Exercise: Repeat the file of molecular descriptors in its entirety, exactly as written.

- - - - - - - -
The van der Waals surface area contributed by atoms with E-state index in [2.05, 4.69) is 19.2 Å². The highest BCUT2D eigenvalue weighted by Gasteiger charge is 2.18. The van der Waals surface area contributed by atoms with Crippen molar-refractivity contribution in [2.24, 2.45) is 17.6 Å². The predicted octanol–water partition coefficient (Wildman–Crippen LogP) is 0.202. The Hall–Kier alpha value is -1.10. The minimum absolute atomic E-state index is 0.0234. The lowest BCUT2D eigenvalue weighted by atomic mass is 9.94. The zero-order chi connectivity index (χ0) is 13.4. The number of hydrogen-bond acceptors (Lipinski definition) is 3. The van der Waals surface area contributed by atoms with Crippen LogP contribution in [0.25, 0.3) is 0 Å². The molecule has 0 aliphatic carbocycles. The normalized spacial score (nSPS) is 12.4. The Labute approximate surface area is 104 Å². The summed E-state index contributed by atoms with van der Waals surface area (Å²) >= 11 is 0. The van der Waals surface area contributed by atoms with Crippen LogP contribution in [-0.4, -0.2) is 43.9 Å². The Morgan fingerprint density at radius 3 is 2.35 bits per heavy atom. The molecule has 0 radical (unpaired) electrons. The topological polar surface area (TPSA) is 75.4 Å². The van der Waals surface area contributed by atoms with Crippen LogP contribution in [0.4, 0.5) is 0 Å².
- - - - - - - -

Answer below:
The van der Waals surface area contributed by atoms with E-state index in [2.05, 4.69) is 19.2 Å². The highest BCUT2D eigenvalue weighted by Gasteiger charge is 2.18. The van der Waals surface area contributed by atoms with Crippen molar-refractivity contribution in [2.24, 2.45) is 17.6 Å². The predicted octanol–water partition coefficient (Wildman–Crippen LogP) is 0.202. The Hall–Kier alpha value is -1.10. The minimum absolute atomic E-state index is 0.0234. The lowest BCUT2D eigenvalue weighted by atomic mass is 9.94. The zero-order chi connectivity index (χ0) is 13.4. The number of hydrogen-bond acceptors (Lipinski definition) is 3. The van der Waals surface area contributed by atoms with Crippen LogP contribution in [0.25, 0.3) is 0 Å². The molecule has 0 aliphatic carbocycles. The normalized spacial score (nSPS) is 12.4. The Labute approximate surface area is 104 Å². The summed E-state index contributed by atoms with van der Waals surface area (Å²) >= 11 is 0. The van der Waals surface area contributed by atoms with Crippen LogP contribution in [-0.4, -0.2) is 43.9 Å². The Morgan fingerprint density at radius 3 is 2.35 bits per heavy atom. The molecule has 0 radical (unpaired) electrons. The topological polar surface area (TPSA) is 75.4 Å². The van der Waals surface area contributed by atoms with Crippen LogP contribution in [0.4, 0.5) is 0 Å².